Colakoglu et al. studied ballistic properties of two composites containing Kevlar ® 29 or polyethylene (PE) fibers saturated with polyvinyl butyral (PVB). 6 Even when the bullet does not penetrate the armor, the part of the body directly behind the point of impact usually receives a “hammer-like” blow as a result of the deformation of the armor from the impact of the bullet. The blow may produce bruises, lacerations of the skin and damage internal organs. Thus, the authors investigated the ballistic performances of two different polymer matrix composites. In addition to experimental tests they constructed a finite element model for the backside deformation and penetration speed. It was found that PE fiber composite had better ballistic limit, the backside deformation, and penetration speed than that of Kevlar ® 29. Considering the performance parameters listed in the Table 1, this observation was to be expected.

The back face deformation, both elastic and plastic, was measured from the witness paste. Its value divided by the areal density for Kevlar ® and PE composites at striker velocity of 450 (m/s) was about 2.5 and 5.6 (m 3 /g), respectively. Similarly, the deformation-divided-by-thickness for

these two composites was about 3 and 5, respectively. The ratio of V 50 to

determined for Kevlar ® and PE composites as 73.3 and 95.2 (m 3 /kg), respectively. Numerical

simulations of the ballistic performance were in good agreement with the observations.

Rigid ballistic composites, 31.10.2010

Rigid ballistic composites, 31.10.2010 Structural fiber sizing ARL hybrid fiber sizing Ballistic fiber sizing The US

Structural fiber sizing

ARL hybrid fiber sizing

Ballistic fiber sizing

The US Army undergo significant equipment changes, e.g., weight reduction from 70+ ton ground fighting vehicles (GFV) to < 20 tons Composite Armored Vehicle (CAV), without loss of personal protection or performance. This only may take place by designing an advanced composite armor that combines ceramics, metals and polymeric composites, using advanced materials and mathematical modeling. Previously two types of composites have been developed: (1) structural with high compressive strength and (2) ballistic with high projectile energy absorption. As illustrated in the Figure above, the newly-developed third hybrid type combines both functions. 7 Owing to sensitivity of information, rather sketchy image emerges what has been done and how. For the new CAV, the polymeric composites contain ca. 50 vol% of glass fibers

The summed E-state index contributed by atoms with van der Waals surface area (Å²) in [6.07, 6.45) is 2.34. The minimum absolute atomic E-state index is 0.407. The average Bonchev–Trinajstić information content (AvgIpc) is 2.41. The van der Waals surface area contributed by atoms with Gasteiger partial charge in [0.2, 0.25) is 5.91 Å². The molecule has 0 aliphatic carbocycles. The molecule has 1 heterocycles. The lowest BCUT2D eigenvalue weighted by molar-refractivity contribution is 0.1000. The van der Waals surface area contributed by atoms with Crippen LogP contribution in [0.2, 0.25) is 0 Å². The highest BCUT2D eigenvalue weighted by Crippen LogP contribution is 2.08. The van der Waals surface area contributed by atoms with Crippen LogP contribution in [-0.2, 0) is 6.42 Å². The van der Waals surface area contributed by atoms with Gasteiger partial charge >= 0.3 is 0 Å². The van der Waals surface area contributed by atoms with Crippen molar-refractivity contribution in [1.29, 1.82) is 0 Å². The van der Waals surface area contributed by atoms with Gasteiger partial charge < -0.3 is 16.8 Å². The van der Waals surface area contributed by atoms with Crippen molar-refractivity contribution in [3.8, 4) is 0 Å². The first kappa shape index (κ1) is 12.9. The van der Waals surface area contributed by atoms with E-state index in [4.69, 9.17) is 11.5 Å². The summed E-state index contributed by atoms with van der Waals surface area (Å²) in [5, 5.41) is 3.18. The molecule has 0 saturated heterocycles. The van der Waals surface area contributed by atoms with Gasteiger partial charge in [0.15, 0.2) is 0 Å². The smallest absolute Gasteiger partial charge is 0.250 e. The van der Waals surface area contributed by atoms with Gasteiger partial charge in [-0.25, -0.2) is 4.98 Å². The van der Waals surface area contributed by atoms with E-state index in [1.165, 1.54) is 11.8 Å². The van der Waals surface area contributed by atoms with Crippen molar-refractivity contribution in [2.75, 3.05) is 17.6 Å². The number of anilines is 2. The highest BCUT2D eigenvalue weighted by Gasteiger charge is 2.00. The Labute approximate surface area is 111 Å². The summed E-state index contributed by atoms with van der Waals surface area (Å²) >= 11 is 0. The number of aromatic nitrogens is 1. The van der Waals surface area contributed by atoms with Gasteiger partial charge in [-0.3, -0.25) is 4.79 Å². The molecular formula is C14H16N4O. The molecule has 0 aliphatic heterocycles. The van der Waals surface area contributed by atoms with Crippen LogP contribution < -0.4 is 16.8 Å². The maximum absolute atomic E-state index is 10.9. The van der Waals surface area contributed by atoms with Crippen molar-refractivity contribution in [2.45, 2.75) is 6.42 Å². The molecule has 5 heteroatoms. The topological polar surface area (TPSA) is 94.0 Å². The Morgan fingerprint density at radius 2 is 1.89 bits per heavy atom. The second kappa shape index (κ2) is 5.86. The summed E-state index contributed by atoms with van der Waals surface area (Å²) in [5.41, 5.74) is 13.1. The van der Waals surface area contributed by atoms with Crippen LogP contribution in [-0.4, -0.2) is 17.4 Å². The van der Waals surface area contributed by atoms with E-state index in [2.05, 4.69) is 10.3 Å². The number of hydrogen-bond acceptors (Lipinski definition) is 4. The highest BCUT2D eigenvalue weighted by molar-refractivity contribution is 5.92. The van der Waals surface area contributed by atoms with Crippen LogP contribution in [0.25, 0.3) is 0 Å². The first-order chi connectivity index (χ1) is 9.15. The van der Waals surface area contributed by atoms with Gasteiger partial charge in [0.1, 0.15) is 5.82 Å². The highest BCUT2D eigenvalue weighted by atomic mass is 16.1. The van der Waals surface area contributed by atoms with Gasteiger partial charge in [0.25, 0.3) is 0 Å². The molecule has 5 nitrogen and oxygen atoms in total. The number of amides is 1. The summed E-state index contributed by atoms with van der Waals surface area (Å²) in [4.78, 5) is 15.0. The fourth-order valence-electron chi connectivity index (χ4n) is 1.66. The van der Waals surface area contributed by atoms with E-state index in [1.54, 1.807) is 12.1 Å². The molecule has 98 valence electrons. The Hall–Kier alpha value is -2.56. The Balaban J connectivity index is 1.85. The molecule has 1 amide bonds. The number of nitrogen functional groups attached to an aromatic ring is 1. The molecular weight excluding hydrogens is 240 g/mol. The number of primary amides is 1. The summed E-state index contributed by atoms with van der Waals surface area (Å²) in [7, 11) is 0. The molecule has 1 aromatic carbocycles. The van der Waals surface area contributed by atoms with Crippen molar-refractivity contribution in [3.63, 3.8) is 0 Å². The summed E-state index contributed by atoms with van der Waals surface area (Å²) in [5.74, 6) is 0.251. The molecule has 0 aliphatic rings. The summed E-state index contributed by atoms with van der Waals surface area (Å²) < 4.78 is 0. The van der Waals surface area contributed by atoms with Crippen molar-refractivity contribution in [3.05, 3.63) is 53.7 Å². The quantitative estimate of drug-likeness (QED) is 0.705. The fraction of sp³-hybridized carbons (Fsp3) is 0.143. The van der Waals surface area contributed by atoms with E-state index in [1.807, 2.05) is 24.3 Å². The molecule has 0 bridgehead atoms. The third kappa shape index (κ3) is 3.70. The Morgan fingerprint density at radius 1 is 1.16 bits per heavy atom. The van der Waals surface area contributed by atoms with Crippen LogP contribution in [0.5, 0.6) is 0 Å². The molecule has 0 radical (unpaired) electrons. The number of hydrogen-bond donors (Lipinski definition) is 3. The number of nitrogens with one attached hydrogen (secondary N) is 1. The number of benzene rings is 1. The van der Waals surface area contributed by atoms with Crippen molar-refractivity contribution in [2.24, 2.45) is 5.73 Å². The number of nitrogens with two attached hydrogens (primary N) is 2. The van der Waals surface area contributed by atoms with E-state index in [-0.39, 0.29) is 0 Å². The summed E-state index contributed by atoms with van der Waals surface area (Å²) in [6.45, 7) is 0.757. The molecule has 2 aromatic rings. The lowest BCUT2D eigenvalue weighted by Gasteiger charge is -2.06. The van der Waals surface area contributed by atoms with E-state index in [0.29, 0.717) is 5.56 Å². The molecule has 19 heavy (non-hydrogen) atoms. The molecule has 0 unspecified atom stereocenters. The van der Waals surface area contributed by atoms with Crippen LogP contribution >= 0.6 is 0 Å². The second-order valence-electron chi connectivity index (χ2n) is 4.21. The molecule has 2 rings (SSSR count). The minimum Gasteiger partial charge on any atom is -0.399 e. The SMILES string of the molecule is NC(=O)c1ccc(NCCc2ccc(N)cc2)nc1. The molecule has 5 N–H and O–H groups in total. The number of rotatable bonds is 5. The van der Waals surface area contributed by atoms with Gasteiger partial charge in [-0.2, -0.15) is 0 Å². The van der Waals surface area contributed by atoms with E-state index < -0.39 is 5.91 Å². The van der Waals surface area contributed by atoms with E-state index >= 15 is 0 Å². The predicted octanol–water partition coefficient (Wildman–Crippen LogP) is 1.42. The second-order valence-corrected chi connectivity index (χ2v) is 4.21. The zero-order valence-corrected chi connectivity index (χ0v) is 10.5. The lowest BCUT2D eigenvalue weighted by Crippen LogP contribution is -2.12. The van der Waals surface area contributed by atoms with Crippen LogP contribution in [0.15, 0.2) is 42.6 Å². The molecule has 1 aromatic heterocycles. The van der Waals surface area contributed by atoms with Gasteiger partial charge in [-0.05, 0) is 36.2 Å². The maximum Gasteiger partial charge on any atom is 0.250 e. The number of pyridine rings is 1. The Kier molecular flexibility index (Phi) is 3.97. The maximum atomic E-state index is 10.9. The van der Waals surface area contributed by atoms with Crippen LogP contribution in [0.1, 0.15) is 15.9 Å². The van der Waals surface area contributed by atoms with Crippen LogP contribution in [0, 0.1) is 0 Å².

(GF), rest being thermoset or thermoplastic polymer. The hybrid composites are designed

with strong fiber-matrix interfacial adhesion at structural loading rates, and weak interfacial strength at ballistic loading rates. This is possible through innovative manipulation of the chemical and physical interactions between the matrix and fibers.

Notice that the required behavior is reverse to that that offers good ballistic protection in flexible personal armor. Now, not the STF behavior is required, but rather the shear-softening one. It is also noteworthy that fabrics and matrix of the soft body armor are also part of the rigid armor required for CAV protection – it is the way they are assembled that matters.



During the 1920s and 1930s DuPont carried out fundamental research that led to the invention and commercialization of Neoprene synthetic rubber (1933), Nylon ® linear polyamides (1938), Teflon ® fluoro-polymer resins, Kevlar ® poly-p-aramid fibers (1971), Nomex ® poly-m-aramid fiber and sheets, Lycra ® spandex fiber, Sontara ® spun-laced fabric, Mylar ® polyester film, Tyvek ® spun-bonded olefin, Cordura ® nylon fiber, and Corian ® solid surface material, etc. 8

Stephanie Kwolek invented Kevlar ® crystalline aromatic polyamide, a fiber gram-for-gram five times stronger than

Stephanie Kwolek invented Kevlar ® crystalline aromatic polyamide, a fiber gram-for-gram five times stronger than steel, with ca. ½ of

fiberglass density. 9

Kevlar ® displays excellent

dimensional stability over a wide range of temperatures for prolonged periods. Even at 160°C it shows essentially no embrittlement or strength loss. Kevlar ® fiber also has excellent dimensional stability with a slightly negative coefficient of thermal expansion (-0.2 10 -6 /°C).

The fibers do not melt or support combustion and start decomposing at about 427°C.

Rigid ballistic composites, 31 October 2010

The chemical composition of aramid, PBO

and M5 fiber

aramid, an abbreviation for aromatic polyamide. Chemically, it is a poly p- phenylene-terephthalamide, or PPTA (amide group shown in red rectangle). Poly(benzo- bisoxazole), PBO, was invented at the USAF research lab in the 1980s. PBO fibers have high tensile strength, achieving better penetration resistance than the HMWPE fibers, but suffer from low compressive strength. The decomposition temperature of PBO is about 550°C, compared to 450°C for aramid. The latest high strength polymer, M5, will be discussed later.

is shown left.

Kevlar ® is an

The aromatic rings assure Kevlar’s thermal stability, while the para (p) structure its crystalizability. Like PA, Kevlar ® filaments are made by extruding a precursor through a spinneret. The rigid flat rod p-aramid molecules and the extrusion process make Kevlar ® fibers anisotropic – they are stronger and stiffer in the axial than in the transverse direction.